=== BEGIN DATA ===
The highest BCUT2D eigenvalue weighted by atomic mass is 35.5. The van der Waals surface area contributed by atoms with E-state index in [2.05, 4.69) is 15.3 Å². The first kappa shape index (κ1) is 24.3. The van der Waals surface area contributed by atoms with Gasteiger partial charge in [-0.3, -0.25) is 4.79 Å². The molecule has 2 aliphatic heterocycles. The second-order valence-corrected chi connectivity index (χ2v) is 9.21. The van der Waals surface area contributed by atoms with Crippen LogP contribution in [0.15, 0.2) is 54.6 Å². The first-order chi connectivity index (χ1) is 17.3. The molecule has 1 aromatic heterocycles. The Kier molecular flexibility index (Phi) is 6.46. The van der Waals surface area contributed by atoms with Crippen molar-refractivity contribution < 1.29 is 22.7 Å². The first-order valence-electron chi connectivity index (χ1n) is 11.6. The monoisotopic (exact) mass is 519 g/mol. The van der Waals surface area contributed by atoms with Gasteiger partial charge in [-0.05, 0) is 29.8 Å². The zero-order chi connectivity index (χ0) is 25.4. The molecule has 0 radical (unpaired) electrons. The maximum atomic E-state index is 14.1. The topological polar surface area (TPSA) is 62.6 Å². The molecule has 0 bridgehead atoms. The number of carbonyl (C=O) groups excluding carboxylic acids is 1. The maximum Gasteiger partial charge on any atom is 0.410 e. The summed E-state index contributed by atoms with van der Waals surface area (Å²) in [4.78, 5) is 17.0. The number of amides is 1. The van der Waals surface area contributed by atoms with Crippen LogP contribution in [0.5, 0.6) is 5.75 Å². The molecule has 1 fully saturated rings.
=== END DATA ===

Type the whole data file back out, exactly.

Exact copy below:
The highest BCUT2D eigenvalue weighted by atomic mass is 35.5. The van der Waals surface area contributed by atoms with E-state index in [2.05, 4.69) is 15.3 Å². The first kappa shape index (κ1) is 24.3. The van der Waals surface area contributed by atoms with Gasteiger partial charge in [-0.3, -0.25) is 4.79 Å². The molecule has 2 aliphatic heterocycles. The second-order valence-corrected chi connectivity index (χ2v) is 9.21. The van der Waals surface area contributed by atoms with Crippen LogP contribution in [0.15, 0.2) is 54.6 Å². The first-order chi connectivity index (χ1) is 17.3. The molecule has 1 aromatic heterocycles. The Kier molecular flexibility index (Phi) is 6.46. The van der Waals surface area contributed by atoms with Crippen molar-refractivity contribution < 1.29 is 22.7 Å². The first-order valence-electron chi connectivity index (χ1n) is 11.6. The monoisotopic (exact) mass is 519 g/mol. The van der Waals surface area contributed by atoms with Gasteiger partial charge in [-0.05, 0) is 29.8 Å². The zero-order chi connectivity index (χ0) is 25.4. The molecule has 0 radical (unpaired) electrons. The maximum atomic E-state index is 14.1. The topological polar surface area (TPSA) is 62.6 Å². The molecule has 0 bridgehead atoms. The number of carbonyl (C=O) groups excluding carboxylic acids is 1. The maximum Gasteiger partial charge on any atom is 0.410 e. The summed E-state index contributed by atoms with van der Waals surface area (Å²) in [4.78, 5) is 17.0. The number of amides is 1. The van der Waals surface area contributed by atoms with Crippen LogP contribution in [0.5, 0.6) is 5.75 Å². The molecule has 1 fully saturated rings.